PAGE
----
Maple (Acer, various species)

Maples have leaves that are opposite in arrangement, usually simple in complexity with a lobed margin. Also, the paired winged fruits (samaras) are distinctive maple traits.

Norway maple

Maple leaves are opposite, simple (usually) and lobed.

Maples fall into two categories. The so-called “soft maples,” of which silver maple and red maple are examples, have serrate (toothed) lobe margins. This is silver maple (Acer saccharinum), distinguished by its deeply lobed leaves with sides of the terminal lobe diverging (V-shaped).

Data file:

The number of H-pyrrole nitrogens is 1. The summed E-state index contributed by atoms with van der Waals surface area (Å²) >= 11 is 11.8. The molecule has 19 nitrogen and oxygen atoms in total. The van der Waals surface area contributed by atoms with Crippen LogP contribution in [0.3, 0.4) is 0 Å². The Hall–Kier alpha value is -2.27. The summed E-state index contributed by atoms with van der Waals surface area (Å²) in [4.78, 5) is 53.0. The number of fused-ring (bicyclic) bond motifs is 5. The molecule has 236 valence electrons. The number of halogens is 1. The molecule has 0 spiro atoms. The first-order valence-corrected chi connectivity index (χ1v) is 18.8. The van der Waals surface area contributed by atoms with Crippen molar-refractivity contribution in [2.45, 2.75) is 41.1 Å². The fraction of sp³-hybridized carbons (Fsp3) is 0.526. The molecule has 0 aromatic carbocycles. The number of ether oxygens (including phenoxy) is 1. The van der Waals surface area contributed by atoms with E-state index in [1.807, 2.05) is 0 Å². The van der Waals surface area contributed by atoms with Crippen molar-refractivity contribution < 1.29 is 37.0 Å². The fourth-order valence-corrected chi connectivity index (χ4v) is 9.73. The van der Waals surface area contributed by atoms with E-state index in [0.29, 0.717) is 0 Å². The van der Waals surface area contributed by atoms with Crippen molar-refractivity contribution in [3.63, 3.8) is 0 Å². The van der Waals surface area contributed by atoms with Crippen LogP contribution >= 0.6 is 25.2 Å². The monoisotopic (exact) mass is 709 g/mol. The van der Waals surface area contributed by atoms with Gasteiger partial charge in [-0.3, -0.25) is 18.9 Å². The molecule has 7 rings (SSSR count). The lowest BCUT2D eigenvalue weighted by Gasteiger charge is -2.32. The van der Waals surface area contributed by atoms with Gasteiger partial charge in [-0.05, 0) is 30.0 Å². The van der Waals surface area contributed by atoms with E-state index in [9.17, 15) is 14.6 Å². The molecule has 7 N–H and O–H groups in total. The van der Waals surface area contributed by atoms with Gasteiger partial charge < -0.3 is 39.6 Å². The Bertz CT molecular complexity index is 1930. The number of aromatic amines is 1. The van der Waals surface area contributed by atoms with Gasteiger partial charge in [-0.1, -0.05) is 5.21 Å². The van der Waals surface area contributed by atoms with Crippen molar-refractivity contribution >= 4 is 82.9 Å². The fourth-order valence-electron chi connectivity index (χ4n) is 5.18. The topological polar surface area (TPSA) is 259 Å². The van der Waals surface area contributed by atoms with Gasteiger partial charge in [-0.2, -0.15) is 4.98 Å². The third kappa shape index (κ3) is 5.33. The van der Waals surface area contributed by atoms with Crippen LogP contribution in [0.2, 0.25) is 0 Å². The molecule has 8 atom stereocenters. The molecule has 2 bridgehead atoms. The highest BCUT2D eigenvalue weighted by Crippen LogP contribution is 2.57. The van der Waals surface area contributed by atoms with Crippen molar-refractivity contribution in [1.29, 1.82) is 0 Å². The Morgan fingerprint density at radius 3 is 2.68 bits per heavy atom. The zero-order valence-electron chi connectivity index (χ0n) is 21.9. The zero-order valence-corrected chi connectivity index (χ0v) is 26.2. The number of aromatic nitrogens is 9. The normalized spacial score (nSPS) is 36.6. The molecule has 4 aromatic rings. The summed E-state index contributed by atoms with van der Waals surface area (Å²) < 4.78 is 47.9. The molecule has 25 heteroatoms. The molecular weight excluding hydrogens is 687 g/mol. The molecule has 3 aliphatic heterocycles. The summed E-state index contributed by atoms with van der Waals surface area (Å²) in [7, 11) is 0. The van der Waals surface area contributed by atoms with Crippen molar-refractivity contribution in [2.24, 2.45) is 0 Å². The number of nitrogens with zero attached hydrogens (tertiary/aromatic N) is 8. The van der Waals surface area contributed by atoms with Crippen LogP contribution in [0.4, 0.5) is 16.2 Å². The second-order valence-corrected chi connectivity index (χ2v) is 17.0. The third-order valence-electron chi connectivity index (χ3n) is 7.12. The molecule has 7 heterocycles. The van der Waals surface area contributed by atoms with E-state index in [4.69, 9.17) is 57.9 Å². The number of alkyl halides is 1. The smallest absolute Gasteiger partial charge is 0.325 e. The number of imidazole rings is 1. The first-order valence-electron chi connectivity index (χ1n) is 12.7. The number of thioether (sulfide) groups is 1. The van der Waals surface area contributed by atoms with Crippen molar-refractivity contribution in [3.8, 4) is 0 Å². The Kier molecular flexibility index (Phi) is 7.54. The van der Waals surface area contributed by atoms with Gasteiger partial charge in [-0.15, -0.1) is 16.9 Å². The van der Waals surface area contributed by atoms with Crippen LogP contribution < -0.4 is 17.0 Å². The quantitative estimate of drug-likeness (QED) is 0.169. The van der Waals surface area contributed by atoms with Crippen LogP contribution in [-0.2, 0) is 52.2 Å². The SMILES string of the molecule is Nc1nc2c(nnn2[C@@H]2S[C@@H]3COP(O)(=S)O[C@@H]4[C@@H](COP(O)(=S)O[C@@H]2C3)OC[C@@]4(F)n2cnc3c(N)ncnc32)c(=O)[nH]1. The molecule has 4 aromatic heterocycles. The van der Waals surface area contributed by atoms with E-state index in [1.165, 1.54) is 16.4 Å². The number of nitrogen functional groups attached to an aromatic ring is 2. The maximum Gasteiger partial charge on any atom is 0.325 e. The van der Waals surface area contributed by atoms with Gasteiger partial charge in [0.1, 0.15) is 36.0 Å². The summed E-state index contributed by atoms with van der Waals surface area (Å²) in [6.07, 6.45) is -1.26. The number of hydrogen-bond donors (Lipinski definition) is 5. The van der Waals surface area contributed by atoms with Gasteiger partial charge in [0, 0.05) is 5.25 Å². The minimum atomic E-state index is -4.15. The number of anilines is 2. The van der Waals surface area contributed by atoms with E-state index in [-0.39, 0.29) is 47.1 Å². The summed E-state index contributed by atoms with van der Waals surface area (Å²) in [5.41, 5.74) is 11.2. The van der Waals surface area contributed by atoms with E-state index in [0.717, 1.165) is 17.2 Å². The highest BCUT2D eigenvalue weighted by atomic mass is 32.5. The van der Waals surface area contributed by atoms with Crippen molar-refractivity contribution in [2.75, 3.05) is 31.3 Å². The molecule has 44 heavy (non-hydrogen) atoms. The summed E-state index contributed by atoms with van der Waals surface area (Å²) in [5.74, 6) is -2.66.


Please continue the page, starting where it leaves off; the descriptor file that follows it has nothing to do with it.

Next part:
silver maple fruits

Silver maple is a soft maple: note the serrate lobe margins.

Our other soft maple is red maple (Acer rubrum), the leaves of which are less deeply lobed, and the terminal lobe is more parallel-sided.

Acer rubrum

Red maple is a soft maple: note the serrate lobe margins.

Sugar maple is a “hard maple.” It is also the source of maple syrup, which comes from the sap when it flows most strongly during a thaw in late winter, usually in February. It takes about 40 gallons of sap to make one gallon of syrup!

Acer saccharum (sugar maple)

Sugar maple is a hard maple: note the lobe margins are not serrate.

A maple with very distinctive leaves is boxelder, also known as “ash-leaved maple.” It has pinnately compound leaves!


Boxelder maple leaves are pinnately compound!